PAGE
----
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Do I need a Law Degree/Masters for five years to read International Law?

inactiveinactive Alum Member
in General 12637 karma
Hey 7Sagers,

Had someone email me with this question and thought you could help! Here it is:


I have completed my degree program in Strategic Communication and would like to read International Law. However, is it true that I would have read Law for degree and masters for five years ? Again, is it true that if I pass my LSAT exams very well I could read Law for three years ? Lastly, I desire to enroll at either Harvard or Yale University, how do I get admission and a full time scholarship?

Comments

  • ddakjikingddakjiking Legacy Inactive ⭐
    2116 karma
    I'm not quite sure what "reading international law" means. As a general rule of thumb, don't go to law school unless you desire to be a practicing attorney....or unless you can afford $300,000+ and 3 years of your life.

    If you are serious about entering law school, you would need a really high GPA (think 3.8+) to be considered for Harvard and/or Yale in addition to a superb LSAT (think 172+).

    *EDIT* If you are trying to say you would like to PRACTICE international law, a reputable law school is much needed and Harvard/Yale fits the bill perfectly. As far as I know, international law is somewhat of an "unicorn" field so your best chances would definitely be a top, top, top law school and a 2nd/3rd+ language.
  • jdawg113jdawg113 Alum Inactive ⭐
    2654 karma
    Schools like Yale and Harvard also don't really have full tuition scholarships
  • PacificoPacifico Alum Inactive ⭐
    8021 karma
    It appears from that quote that the person's first language is not English. If that is the case and the person is not from the US then it might be beneficial for them to consider going to law school in their home country and then coming to a top school in the US for an LLM.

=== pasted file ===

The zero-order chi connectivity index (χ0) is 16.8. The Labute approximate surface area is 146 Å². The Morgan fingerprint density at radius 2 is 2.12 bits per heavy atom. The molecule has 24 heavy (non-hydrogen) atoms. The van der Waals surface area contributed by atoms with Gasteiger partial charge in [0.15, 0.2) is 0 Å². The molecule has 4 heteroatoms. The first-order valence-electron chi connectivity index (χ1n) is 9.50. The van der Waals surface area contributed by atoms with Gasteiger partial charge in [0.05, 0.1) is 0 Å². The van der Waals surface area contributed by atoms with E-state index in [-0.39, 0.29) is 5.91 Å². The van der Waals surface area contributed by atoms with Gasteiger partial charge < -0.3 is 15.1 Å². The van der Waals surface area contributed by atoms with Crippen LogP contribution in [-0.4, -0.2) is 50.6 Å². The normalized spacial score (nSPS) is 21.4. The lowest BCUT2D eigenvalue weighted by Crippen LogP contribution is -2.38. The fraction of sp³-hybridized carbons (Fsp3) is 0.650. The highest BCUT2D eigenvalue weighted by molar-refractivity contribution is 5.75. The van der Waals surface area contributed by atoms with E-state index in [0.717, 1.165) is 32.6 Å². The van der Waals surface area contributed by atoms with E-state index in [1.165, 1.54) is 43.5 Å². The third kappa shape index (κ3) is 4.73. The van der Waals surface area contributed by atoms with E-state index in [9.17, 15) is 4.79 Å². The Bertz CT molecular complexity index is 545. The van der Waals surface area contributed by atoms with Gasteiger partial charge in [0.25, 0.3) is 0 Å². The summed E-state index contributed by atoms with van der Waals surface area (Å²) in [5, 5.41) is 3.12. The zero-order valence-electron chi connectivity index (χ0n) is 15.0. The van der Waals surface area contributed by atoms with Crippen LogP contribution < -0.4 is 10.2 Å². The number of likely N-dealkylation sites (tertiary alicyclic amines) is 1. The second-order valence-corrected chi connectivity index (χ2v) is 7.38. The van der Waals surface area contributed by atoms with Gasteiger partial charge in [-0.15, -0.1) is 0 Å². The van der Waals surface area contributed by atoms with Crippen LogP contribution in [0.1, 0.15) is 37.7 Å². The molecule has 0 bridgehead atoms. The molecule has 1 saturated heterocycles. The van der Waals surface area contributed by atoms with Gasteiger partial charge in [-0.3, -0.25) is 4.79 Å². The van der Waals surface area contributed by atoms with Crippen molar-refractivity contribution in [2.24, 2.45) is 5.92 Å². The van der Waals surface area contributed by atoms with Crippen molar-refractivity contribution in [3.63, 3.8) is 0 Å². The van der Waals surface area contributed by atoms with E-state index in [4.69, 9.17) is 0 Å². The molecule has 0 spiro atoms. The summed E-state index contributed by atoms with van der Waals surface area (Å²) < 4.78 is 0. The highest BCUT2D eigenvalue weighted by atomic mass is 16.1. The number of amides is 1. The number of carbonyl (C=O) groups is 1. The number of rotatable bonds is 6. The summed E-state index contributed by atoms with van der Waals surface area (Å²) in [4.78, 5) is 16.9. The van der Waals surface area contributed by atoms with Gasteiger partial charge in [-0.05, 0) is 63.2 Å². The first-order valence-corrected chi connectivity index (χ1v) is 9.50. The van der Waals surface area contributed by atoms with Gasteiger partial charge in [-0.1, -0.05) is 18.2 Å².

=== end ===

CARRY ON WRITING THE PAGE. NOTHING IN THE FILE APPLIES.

• Nilesh SNilesh S Alum Inactive ⭐
    edited April 2015 3438 karma
    I think the person (who seems to not be a native speaker) wants to go to law school and see if they can specialize in International law... its certainly possible to do that in a JD program... and yes if the person writes the LSAT they will be able to complete a 3 year JD... being an international student who has completed (a number of) LL.Ms and specializes in (private) international law (among other areas)... the LL.M will allow you to tailor your specification the way you want... my LL.M at London was in International Dispute Resolution... My LL.M at Penn was Law and Economics and IP (via modules - Copyright, Trademark, Patents, Law and Economics, Statistical Analysis for Lawyers and Health Law Economics and Policy with other miscellaneous courses- the degree was just an LL.M ) and my LL.M at Chicago was Comparative Constitutional Law and Legal Philosophy - again via modules with the degree just being called an LL.M. - however if the concerned person just wants to study international law they have to decide which area of international law they want to study - public or private - International law in the US is geared towards the USA in general and unless its a specialized place (even then I have my doubts - US law schools are very US centric even in their "international" options) its not the best place to study international law (unless you want to end up practicing in a US law firm working on international transactions - again more US centric and commercial - and getting a job is difficult with just an LL.M) - MUCH better options are LL.Ms in Europe... OxBridge and the London schools - Leiden, Lund, the Graduate institute at Geneva, and even further, the student can complete a law degree in their own country and then do the highly specialized diploma in international law at the Hague Academy of International Law either in public or private international law or do the summer courses at the TMC Asser institute.